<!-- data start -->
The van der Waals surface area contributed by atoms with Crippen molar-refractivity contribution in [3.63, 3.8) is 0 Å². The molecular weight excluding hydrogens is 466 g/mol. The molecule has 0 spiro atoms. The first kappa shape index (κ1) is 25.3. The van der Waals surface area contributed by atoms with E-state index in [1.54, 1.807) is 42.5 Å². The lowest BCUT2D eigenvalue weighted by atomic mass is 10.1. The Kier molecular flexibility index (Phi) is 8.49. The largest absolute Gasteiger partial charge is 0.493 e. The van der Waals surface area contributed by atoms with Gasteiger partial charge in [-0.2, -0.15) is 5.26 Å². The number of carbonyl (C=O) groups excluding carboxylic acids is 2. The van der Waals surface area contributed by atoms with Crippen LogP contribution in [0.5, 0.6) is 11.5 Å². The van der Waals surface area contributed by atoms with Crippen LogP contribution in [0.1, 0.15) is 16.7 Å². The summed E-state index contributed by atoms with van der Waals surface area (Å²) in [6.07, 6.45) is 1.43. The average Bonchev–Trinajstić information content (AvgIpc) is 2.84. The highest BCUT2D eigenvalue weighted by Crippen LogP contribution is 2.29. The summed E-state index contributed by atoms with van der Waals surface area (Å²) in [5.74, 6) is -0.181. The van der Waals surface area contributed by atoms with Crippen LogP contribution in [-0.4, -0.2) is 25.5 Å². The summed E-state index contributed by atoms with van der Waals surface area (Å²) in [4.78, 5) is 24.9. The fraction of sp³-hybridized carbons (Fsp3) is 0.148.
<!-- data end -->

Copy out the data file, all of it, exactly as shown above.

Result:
The van der Waals surface area contributed by atoms with Crippen molar-refractivity contribution in [3.63, 3.8) is 0 Å². The molecular weight excluding hydrogens is 466 g/mol. The molecule has 0 spiro atoms. The first kappa shape index (κ1) is 25.3. The van der Waals surface area contributed by atoms with E-state index in [1.54, 1.807) is 42.5 Å². The lowest BCUT2D eigenvalue weighted by atomic mass is 10.1. The Kier molecular flexibility index (Phi) is 8.49. The largest absolute Gasteiger partial charge is 0.493 e. The van der Waals surface area contributed by atoms with Gasteiger partial charge in [-0.2, -0.15) is 5.26 Å². The number of carbonyl (C=O) groups excluding carboxylic acids is 2. The van der Waals surface area contributed by atoms with Crippen LogP contribution in [0.5, 0.6) is 11.5 Å². The van der Waals surface area contributed by atoms with Crippen LogP contribution in [0.1, 0.15) is 16.7 Å². The summed E-state index contributed by atoms with van der Waals surface area (Å²) in [6.07, 6.45) is 1.43. The average Bonchev–Trinajstić information content (AvgIpc) is 2.84. The highest BCUT2D eigenvalue weighted by Crippen LogP contribution is 2.29. The summed E-state index contributed by atoms with van der Waals surface area (Å²) in [5.74, 6) is -0.181. The van der Waals surface area contributed by atoms with Crippen LogP contribution in [-0.4, -0.2) is 25.5 Å². The summed E-state index contributed by atoms with van der Waals surface area (Å²) in [4.78, 5) is 24.9. The fraction of sp³-hybridized carbons (Fsp3) is 0.148.